Once, at a board meeting of a not-for-profit organization, the discussion focussed on the status of one person’s membership on the board, who had become a liability. He seemed to have joined the organization only for power and social standing. The question was: “Why should he stay with us when nobody can work with him?” No one could think of a good reason to keep him. But one person pointed out, “But he’s got money.” The board kept him on.

When libido recedes and stomach shrinks, you find yourself more desperate to hang on to the only thing left, pride. Some men become more greedy: yes, mostly men. There is no more pathetic person than a shrivelling old man obsessed with wealth and power. I notice that the rich and powerful die about the same age as average people. What they crave don’t seem to add even a year to their lifespan. Death lets us know that pleasure, money and power are only for what Japanese call “ukiyo” – the fleeting world. You can not take them with you once you leave this world. Then I have to ask myself, “What for?”

It’s good that I do not make unwise decisions as often as before. It seems accumulated pieces of knowledge have been sifted through a mesh. Trivial and unimportant junk seems to have been deleted with a click. It’s time to sit and wait for the spirit to catch up with me.

We are what we are, not what we do.

GOVERNMENTS ARE PAYING MANY PEOPLE FOR DOING NOTHING during the current crisis. Is this our future?

Once I nearly missed a flight because I got confused with a self-check-in machine and needed a help of an airline attendant. Furthermore there were fewer luggage drop-off counter; the customers had to spend more time in line. Airlines is saving money with smaller staff at the expense of customers’ time. Progress means less people?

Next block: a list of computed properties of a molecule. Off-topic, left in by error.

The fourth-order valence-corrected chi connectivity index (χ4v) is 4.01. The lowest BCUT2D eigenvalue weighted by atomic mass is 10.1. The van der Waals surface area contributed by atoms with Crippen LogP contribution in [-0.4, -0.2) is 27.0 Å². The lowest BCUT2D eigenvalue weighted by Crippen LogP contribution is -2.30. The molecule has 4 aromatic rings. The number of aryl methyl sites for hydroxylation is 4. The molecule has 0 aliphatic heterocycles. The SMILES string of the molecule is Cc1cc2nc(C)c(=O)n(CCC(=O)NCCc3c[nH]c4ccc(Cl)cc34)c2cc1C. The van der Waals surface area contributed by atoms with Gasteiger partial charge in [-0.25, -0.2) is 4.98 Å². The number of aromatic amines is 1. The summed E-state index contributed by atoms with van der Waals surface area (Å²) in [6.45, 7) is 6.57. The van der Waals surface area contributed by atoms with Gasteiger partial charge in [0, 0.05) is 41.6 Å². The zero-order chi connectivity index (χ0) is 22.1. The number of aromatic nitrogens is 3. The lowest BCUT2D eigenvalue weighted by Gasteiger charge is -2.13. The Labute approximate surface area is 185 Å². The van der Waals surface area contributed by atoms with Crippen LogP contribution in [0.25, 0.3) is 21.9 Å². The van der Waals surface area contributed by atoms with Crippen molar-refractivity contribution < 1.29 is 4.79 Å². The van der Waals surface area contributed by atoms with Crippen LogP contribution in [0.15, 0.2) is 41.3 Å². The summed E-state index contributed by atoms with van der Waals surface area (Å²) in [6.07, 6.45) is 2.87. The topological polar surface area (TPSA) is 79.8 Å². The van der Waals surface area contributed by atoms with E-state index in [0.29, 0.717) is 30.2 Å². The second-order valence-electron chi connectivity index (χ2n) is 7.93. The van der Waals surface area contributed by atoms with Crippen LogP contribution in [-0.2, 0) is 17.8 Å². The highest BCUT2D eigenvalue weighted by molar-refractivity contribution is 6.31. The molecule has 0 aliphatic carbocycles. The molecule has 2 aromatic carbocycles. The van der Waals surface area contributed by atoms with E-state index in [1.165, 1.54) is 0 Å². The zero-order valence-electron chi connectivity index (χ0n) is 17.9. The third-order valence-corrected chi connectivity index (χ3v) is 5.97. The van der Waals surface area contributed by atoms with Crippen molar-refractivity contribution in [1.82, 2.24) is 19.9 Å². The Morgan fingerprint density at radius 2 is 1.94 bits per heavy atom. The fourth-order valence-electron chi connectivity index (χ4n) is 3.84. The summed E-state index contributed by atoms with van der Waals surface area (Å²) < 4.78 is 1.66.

A 14 year old geek can handle the automatic checkout with one eye on smart-phone, but not me. I didn’t want to wait in line for just a bunch of green onions. I got all muddled up and an attendant had to come to rescue me. Here again, I noticed there were fewer check out-counters with real persons serving; another case of a business saving money at the expense of customer’s time and grief.

Is all this automation a way to make humans redundant? Thanks to mechanization farmers who constitute 1.7% of population are now producing more food than the time when farmers numbered multiple times more. More is on the way: driver-less cars, parcel delivery by drones, automated factories, self-directing vacuum cleaners. During the Cold War, there were rumours about the development of neutron bomb. Its idea was a weapon that kills humans without damaging physical assets: absolute abomination.

I don’t think Mr. Trump is right to blame trade treaties for unemployment. It is automation, computerization, mechanization, robotics that are making people losing jobs. But humans are not disappearing; if at all we will be more in number. In these circumstances, there has to be a radical paradigm shift with our idea of who we are.